Friday, June 26, 2009
Pangs of the Messiah
Sadness and frustration greet final curtain at JCC’s ‘PANGS OF THE MESSIAH’
As the stage went dark at the Brooks Theatre following JCC’s production of ‘PANGS OF THE MESSIAH,’ I was struck with a feeling of sadness. Having been an active member of the Jewish Community Center’s theatre program, both acting and directing plays on the stage of the Halle Theatre, and it’s predecessor, the storefront on Lee Road, I was struck with the realization that the days of “Jewish” theatre in Cleveland was probably coming to an end.
When the Mandell JCC was built without a theatre, and the Mayfield JCC was destroyed by the wrecking ball, and the staff members of the theatre program were let go, the end was in sight. Now, unless there is an unexpected about face, the end is here. How sad that the voice of Jewish oriented plays has been snuffed out.
My other feeling after PANGS ended was frustration. Watching a play about a peace potential in Israel, and the prospective consequences of following the paths available, and realizing that all of the hopes and dreams of those who desire a true peaceful homeland for the Jewish people, may potentially be leading to another holocaust, is not a pleasant thought. On the way to our car, my wife and I talked about the play and what may well be a hopeless situation. As we drove home, we fell into a pall of silence as we were consumed by what appears to be a problem with no ideal solution or maybe not even a hopeful solution.
‘PANGS OF THE MESSIAH,’ a play by Israeli playwright, Motti Lerner, was originally written in 1986 and performed in Tel Aviv. Its English translation premiered at Theatre J in Washington, in 2007. It had a staged reading in Cleveland.
Set in 2012 amidst the signing of a peace treaty between Israel and the Palestinians, the script is an apocalyptic yet human drama which centers on a group of religious West Bank Jewish settlers pitted against an Israeli leadership they feel betrayed by. The family not only finds itself torn between fighting to stay in their settlement, but obeying their government’s decision to dismantle it. In addition, they are caught between realism versus philosophy.
Lerner doesn’t attempt to provide answers to the unanswerable. This may frustrate some, but it is reality. He avoids the temptation to demonize, leaving us with frustration and a sorrowful meditation on how it might all end. “Questions are over,” Shmuel (the rabbinical leader of the community) says early on. “Maybe there’ll be some answers.” Yes, maybe, but we come to the conclusion that the answers may not be the ones that those who are interested in the welfare of the Jews of Israel, and the state itself as a homeland for the Jewish people, want. The play is not for those wanting escapist theater. This is reality. It is scary and provocative.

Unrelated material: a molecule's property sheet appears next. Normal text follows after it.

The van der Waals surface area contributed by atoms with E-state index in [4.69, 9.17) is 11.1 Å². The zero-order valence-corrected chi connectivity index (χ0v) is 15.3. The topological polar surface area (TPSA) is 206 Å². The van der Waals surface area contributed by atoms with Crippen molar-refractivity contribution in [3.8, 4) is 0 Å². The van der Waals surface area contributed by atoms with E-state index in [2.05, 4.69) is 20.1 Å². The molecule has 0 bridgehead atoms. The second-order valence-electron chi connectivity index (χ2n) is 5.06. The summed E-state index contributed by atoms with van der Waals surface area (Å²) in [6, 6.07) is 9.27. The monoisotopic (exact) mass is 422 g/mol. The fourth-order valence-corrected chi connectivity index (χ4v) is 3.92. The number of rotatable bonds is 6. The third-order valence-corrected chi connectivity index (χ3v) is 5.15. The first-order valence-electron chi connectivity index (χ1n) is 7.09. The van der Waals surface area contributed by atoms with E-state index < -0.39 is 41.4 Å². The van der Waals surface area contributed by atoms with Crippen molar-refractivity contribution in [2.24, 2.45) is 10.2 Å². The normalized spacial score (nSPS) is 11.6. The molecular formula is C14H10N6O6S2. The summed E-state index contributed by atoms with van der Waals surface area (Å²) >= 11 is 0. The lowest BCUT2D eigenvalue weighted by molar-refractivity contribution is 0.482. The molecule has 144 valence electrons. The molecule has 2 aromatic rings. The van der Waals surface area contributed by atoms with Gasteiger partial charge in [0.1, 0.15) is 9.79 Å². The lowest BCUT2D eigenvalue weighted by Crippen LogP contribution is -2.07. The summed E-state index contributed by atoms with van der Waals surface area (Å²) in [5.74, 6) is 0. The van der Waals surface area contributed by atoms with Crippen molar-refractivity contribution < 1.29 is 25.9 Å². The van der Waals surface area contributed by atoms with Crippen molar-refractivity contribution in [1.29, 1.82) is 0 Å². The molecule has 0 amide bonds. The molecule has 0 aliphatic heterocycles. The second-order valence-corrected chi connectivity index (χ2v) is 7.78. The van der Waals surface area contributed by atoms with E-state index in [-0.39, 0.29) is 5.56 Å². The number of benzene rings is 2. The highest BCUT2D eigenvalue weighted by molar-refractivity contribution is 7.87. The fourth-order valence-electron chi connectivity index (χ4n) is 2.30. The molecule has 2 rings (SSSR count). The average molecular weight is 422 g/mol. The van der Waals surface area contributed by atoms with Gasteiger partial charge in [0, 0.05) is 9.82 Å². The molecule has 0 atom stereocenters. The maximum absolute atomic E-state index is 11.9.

The JCC production, under the direction of Scott Plate, is generally well done. It is apparent that the time the production team spent with the playwright, rabbis and Jewish consultants, has helped in using the correct rituals and understanding the plight of those living on the West Bank. What makes this most impressive is that many members of the cast are not Jewish.
Laura Carlson Tarantowski’s scenic design and Amber Michalak’s painting of the background sets a correct mood. Stan Kozak’s sound effects, especially the sound of the barking dog and the Kol Nidrah chanting at the conclusion, enhances the effect.
One might ask why several characters use accents since it seems apparent that everyone is speaking in Hebrew, though we hear them in English. This stage effect becomes even more frustrating as the accents come and go.
Strong performances are put in by Charles Kartali as Shmuel, Jean Zarzour as his wife, Karon Sabo as his daughter-in-law, Amy Pawlukiewicz as his daughter, and Ryan Jagru, as Shmuel’s conflicted son-in-law. Ethan Rosenfeld is outstanding as Nadav the autistic son whose simplistic obsessive mannerisms mirror the narrowness of the situation, yet mirror the breath and frustration of the conflict. On the other hand, Neal Poole is a overly whinny as Benny’s father and Mark Mayo’s characterization of Avner (Shumuel’s oldest son) comes and goes.
CAPSULE JUDGMENT: And, so, it appears we say goodbye to the Jewish Community Center’s long running theatre program. At least it will be remembered for closing with a thought-provoking well conceivedproduction.
(Thanks to Roe Green for her continued generous support for the JCC arts program.)